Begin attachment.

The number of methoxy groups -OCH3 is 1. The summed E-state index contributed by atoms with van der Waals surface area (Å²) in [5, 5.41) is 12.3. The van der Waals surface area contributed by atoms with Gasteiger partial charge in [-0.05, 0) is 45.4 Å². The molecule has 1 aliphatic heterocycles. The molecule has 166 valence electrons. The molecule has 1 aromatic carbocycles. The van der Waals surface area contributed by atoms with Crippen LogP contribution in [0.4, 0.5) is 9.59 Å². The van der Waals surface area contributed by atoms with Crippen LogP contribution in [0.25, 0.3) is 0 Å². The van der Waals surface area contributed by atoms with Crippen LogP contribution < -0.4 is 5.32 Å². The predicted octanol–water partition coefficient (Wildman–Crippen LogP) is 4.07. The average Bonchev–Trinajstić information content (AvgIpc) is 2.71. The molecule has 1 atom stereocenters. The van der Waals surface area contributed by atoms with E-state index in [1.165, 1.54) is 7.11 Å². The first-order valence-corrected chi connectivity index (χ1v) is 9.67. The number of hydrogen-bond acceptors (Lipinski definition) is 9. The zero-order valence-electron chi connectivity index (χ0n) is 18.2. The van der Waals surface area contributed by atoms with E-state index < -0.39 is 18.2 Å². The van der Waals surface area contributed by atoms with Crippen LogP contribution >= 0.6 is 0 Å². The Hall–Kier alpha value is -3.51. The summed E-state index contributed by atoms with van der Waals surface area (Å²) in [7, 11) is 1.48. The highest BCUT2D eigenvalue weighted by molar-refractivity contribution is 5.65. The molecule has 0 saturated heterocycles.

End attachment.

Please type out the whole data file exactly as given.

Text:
The number of methoxy groups -OCH3 is 1. The summed E-state index contributed by atoms with van der Waals surface area (Å²) in [5, 5.41) is 12.3. The van der Waals surface area contributed by atoms with Gasteiger partial charge in [-0.05, 0) is 45.4 Å². The molecule has 1 aliphatic heterocycles. The molecule has 166 valence electrons. The molecule has 1 aromatic carbocycles. The van der Waals surface area contributed by atoms with Crippen LogP contribution in [0.4, 0.5) is 9.59 Å². The van der Waals surface area contributed by atoms with Crippen LogP contribution in [0.25, 0.3) is 0 Å². The van der Waals surface area contributed by atoms with Crippen LogP contribution < -0.4 is 5.32 Å². The predicted octanol–water partition coefficient (Wildman–Crippen LogP) is 4.07. The average Bonchev–Trinajstić information content (AvgIpc) is 2.71. The molecule has 1 atom stereocenters. The van der Waals surface area contributed by atoms with E-state index in [1.165, 1.54) is 7.11 Å². The first-order valence-corrected chi connectivity index (χ1v) is 9.67. The number of hydrogen-bond acceptors (Lipinski definition) is 9. The zero-order valence-electron chi connectivity index (χ0n) is 18.2. The van der Waals surface area contributed by atoms with E-state index < -0.39 is 18.2 Å². The van der Waals surface area contributed by atoms with Crippen LogP contribution >= 0.6 is 0 Å². The Hall–Kier alpha value is -3.51. The summed E-state index contributed by atoms with van der Waals surface area (Å²) in [7, 11) is 1.48. The highest BCUT2D eigenvalue weighted by molar-refractivity contribution is 5.65. The molecule has 0 saturated heterocycles.